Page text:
Also presented at the ACIP meeting were the results of several modelling studies examining the probable positive and negative impacts of various policies concerning the use of the Janssen Biotech, Inc. COVID-19 vaccine on morbidity and mortality in the U.S. related to COVID-19 illnesses and Janssen Biotech, Inc. TTS following vaccination with Janssen Biotech, Inc. These models showed that ending the pause in the use of this vaccine for men and for women of all ages would yield a very large net public health benefit by preventing a large number of COVID-related severe illnesses and deaths, but with the occurrence of a small number of serious adverse events,. The final vote on a motion to end the pause in the use of the Janssen Biotech, Inc. COVID-19 vaccine for men and for women of all ages by ACIP members was 10 in favor, 4 opposed, and 1 recusal. Those opposed expressed concerns related to providing adequate information concerning the risks and benefits of the various COVID-19 vaccines available in the U.S. to those seeking vaccination to ensure informed decision-making by individuals.
In a press release following the conclusion of the ACIP meeting, CDC announced that use of the Janssen Biotech, Inc. COVID-19 vaccine should be resumed in the U.S., based on the assessment by FDA and CDC that available data show the vaccine’s known and potential benefits outweigh its known and potential risks in individuals ≥ 18 years of age. Furthermore, individuals should be informed about the risk for TTS, particularly in women <50 years of age. The press release also made note of the importance of those administering the Janssen Biotech, Inc. COVID-19 vaccine and those receiving the vaccine to review the Fact Sheets for providers (Janssen COVID-19 Vaccine Fact Sheet for Healthcare Providers Administering Vaccine (Vaccination Providers)
and for recipients and caregivers (Fact Sheet for Recipients and Caregivers
), which have now been revised to include information about the risk of TTS.
The Workgroup discussed in depth the deliberations and recommendations of the ACIP, including perspectives from state and county health department officials in multiple states, and diverse other members of the Workgroup. Members of the Workgroup were unanimous in their support of the ACIP recommendation to resume use of the Janssen Biotech, Inc. COVID-19 vaccine in the U.S. and in our states. However, the Workgroup noted that updated vaccine information sheets for recipients and fact sheets for providers of COVID-19 vaccines may not yet be available at all sites administering COVID-19 vaccines in our states. These information materials must be culturally and linguistically appropriate, available in multiple languages at an accessible reading level, and provide information concerning the rare risk of TTS among recipients of the Janssen Biotech, Inc. COVID-19 vaccine. Appropriately crafted materials can help inform discussions between healthcare providers and those seeking vaccination against COVID-19 with regard to the choice of a vaccine. Workgroup members were also unanimous in their view that development and dissemination of such materials in our states is of paramount importance and needs to be completed as quickly as possible, so that knowledgeable providers can resume offering this vaccine to fully informed vaccine recipients in our states.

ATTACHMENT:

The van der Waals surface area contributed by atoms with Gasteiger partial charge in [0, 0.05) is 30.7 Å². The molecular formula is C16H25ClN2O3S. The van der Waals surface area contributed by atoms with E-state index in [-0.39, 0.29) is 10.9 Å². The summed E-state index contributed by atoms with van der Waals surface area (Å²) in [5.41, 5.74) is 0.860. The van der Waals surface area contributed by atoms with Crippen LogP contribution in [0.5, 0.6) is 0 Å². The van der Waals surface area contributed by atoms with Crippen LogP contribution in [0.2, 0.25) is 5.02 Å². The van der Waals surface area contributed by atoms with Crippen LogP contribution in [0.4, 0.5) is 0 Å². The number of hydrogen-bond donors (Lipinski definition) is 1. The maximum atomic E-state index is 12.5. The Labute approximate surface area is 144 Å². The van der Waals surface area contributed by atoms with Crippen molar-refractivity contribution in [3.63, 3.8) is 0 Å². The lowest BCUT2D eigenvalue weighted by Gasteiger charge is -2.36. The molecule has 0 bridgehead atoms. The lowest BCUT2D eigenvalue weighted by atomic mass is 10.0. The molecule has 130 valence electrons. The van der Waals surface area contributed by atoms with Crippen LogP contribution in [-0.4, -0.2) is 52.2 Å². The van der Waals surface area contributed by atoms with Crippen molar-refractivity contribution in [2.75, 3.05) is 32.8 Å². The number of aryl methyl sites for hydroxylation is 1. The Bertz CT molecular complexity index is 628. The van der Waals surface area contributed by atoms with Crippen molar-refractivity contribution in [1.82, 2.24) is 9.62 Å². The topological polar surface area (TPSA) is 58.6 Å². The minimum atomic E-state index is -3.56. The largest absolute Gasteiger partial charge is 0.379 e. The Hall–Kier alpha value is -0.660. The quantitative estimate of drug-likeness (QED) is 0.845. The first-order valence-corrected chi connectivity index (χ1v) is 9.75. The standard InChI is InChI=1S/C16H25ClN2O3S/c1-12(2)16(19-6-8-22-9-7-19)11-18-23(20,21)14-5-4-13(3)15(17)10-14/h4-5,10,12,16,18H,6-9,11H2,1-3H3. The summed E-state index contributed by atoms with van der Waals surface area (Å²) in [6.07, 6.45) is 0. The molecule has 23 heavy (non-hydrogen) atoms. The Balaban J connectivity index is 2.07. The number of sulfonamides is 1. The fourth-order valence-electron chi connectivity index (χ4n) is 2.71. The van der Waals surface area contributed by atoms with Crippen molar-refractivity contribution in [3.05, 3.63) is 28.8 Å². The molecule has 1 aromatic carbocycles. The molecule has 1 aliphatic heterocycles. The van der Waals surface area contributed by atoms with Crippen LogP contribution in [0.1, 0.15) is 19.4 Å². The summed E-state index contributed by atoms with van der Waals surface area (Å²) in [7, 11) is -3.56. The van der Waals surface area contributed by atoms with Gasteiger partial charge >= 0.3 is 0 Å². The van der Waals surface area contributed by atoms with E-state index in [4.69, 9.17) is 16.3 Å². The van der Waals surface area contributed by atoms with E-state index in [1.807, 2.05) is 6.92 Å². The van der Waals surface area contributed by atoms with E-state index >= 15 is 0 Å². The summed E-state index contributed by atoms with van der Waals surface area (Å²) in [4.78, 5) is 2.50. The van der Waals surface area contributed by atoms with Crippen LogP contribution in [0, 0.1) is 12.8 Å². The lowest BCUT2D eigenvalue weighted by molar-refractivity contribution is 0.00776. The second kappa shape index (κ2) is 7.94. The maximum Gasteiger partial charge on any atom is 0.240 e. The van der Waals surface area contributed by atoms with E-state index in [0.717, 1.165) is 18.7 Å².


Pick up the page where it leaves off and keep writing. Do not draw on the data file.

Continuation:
Arthur Reingold, MD, Chair, UC Berkeley School of Public Health
Members of the Western States Scientific Safety Review Workgroup:
- Tomás J. Aragón, MD, DrPH, California Department of Public Health and State Health Officer
- Eric Goosby, MD, UCSF School of Medicine
- Rodney Hood, MD, UC San Diego Alumnus and National Medical Association
- Nicola Klein, MD, Ph.D., Kaiser Permanente Northern California
- Grace M. Lee, MD, MPH, Stanford Children’s Health and Stanford University School of Medicine
- Bonnie Maldonado, MD, Stanford University School of Medicine and Stanford Children’s Health
- Mark H. Sawyer, MD, UC San Diego School of Medicine and Rady Children’s Hospital
- Robert Schechter, MD, California Department of Public Health
- Peter G. Szilagyi, MD, MPH, UCLA Health and David Geffen School of Medicine
- Matt Zahn, MD, Orange County Health Care Agency
- Ihsan Azzam, MD, Ph.D., Chief Medical Officer, State of Nevada
- Karissa Loper, MPH, Health Bureau Chief, Nevada Department of Health and Human Services
- Laura Byerly, MD, Virginia Garcia Memorial Health Center
- Louis J. Picker, MD, OHSU Vaccine and Gene Therapy Institute
- John Dunn, MD, MPH, Kaiser Permanente Washington
- Edgar K. Marcuse, MD, MPH, University of Washington School of Medicine